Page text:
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Bullis Levi - 1828 - 1902


Posted By: Bill Waters (email)
Date: 10/19/2017 at 21:02:08

Source: The Courts and Legal Profession of Iowa Vol II, Cole and Ebersole, H. C. Cooper, Jr. & Co. Chicago, ILL, 1907

Levi Bullis was born at Schuyler Falls, Clinton County, N. Y., April 5, 1828, where the foundation for his long and honorable professional career of more than forty-eight years was laid by a good common school course, and later by a thorough education acquired at Ballston Springs law school. Mr. Bullis left his native state in 1853, and after spending a year in Illinois and several months at Portage City, Wisconsin, came in 1854 to Decorah and took up his residence and entered upon the practice of his profession, which he so dearly loved and which he followed with indefatigable zeal to the very last hour. His death removes from our midst the last survivor of the pioneer bar of Winneshiek county, and all but three of the pioneer practitioners of the old judicial district. Mr. Bullis was a representative type of the old school of the legal profession. A constant student, an inveterate reader, both in his profession and in general, Mr. Bullis acquired a vast accumulation of knowledge, and gathered about hint one of the most extensive and valuable private law libraries, supplemented by biography, history, travel and literary works, to be found in the state. And this library was always at the welcome disposal of his legal associates and personal friends, and many a young student will ever, while life lasts, hold in grateful memory his kindness and assistance in this respect. A sense of loneliness comes to this writer when he thinks that no more will our eyes, as they wander from our sanctum window across the street to that vine-shaded office on the hill, with its open door in summer time, be greeted with the familiar figure of our friend, seated in the old easy rocking chair upon the threshold just within, or on the little lawn without, gently rocking, as his ever studious mind absorbed the contents of book or paper. Who of our readers has not seen that picture. It seemed fitting to us that the life and character of this old resident, this staunch friend, this outspoken enemy if he was not friend, should he delineated and chronicled in substantial form by some old friend. And at our request a member of the bar of this county, who perhaps of all friends or acquaintances knew him best, associated with him most, who indeed imbibed through him his own knowledge of legal lore, contributes this impression of his true character. Geo. W. Adams writes: “In the spring of 1854 Levi Bullis, in the prime of early manhood, came and settled in Decorah, then a primitive town indeed. On the 23rd day of July, 1902, after more than 48 years of incessant labor, his body was laid beside his two children in God’s half acre, and we hope that his indomitable spirit is at rest. Mr. Bulks, fresh from school, at once became prominent as a citizen, and his voracity for work and aggressive energy soon placed him in the front rank of his profession—a noble one when honestly followed—and he possessed the highest ideals of an attorney, and no man can truthfully say that he was not honest with his clients, or that he ever employed trickery or chicanery in the conduct of his cases. He won or lost in an open and fair fight, while putting forth every honorable effort possible. He was imbibed with a spirit of chivalry in a high degree, and was at all times willing and anxious to defend anyone whom lie believed others were trying to oppress. No client whom he believed to have a just cause ever sought his services in vain. Though he loved to make money, yet he loved his profession better, and would undertake the cause of a poor client and furnish money to fight his battles. His zeal for what he deemed the right carried him beyond all bounds of reason. It made him intolerant, and in a great measure hampered his usefulness in the cause he wished most to serve. He was a man of heart, a man of action, and zealous as a martyr—a man of strong passion governed by impulse and calm judgment. Yet his heart was as pure as the heart of a child, and his life was as clean. He hated sham, he hated fuss and feathers. He loved young men; he loved children, and a little child could lead him. Above all things this many-sided man of whom it can truthfully be said that he was without a model and without a shadow, has his memory enshrined in the hearts of the poor and lonely, whom he loved and aided always."— Decorah Journal, July 29, 1902.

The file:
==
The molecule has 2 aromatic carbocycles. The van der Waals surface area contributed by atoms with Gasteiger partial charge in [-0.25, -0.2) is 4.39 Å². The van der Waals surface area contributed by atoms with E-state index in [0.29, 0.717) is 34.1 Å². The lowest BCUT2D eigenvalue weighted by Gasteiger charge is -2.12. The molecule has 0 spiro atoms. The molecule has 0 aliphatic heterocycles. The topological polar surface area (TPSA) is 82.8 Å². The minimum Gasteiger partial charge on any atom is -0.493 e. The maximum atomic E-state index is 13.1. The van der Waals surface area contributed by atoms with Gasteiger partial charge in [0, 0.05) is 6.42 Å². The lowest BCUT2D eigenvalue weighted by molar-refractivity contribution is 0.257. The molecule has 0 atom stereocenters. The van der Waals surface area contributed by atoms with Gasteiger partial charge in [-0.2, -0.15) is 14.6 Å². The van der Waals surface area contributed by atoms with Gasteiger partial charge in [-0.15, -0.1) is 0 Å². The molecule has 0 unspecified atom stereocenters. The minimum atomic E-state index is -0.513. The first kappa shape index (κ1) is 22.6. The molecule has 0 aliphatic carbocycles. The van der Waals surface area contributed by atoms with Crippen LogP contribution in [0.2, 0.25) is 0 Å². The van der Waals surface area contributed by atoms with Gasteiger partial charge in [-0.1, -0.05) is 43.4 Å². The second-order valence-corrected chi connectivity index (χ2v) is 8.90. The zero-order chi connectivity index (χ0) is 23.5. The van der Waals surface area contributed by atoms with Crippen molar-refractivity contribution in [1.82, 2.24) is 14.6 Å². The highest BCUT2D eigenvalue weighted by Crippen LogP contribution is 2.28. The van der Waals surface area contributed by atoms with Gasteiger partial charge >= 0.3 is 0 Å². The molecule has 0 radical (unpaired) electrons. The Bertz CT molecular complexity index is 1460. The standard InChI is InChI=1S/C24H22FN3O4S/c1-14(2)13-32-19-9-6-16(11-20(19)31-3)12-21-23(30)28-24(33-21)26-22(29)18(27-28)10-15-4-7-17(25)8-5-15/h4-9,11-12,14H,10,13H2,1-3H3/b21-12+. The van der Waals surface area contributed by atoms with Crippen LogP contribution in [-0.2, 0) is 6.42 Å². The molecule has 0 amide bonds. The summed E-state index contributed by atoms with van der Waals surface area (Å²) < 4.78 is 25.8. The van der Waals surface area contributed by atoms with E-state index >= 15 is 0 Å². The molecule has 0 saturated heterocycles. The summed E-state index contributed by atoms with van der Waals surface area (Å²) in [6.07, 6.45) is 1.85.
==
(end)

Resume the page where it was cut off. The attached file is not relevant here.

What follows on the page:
Phelps Cemetery

Winneshiek Biographies maintained by Bruce Kuennen.
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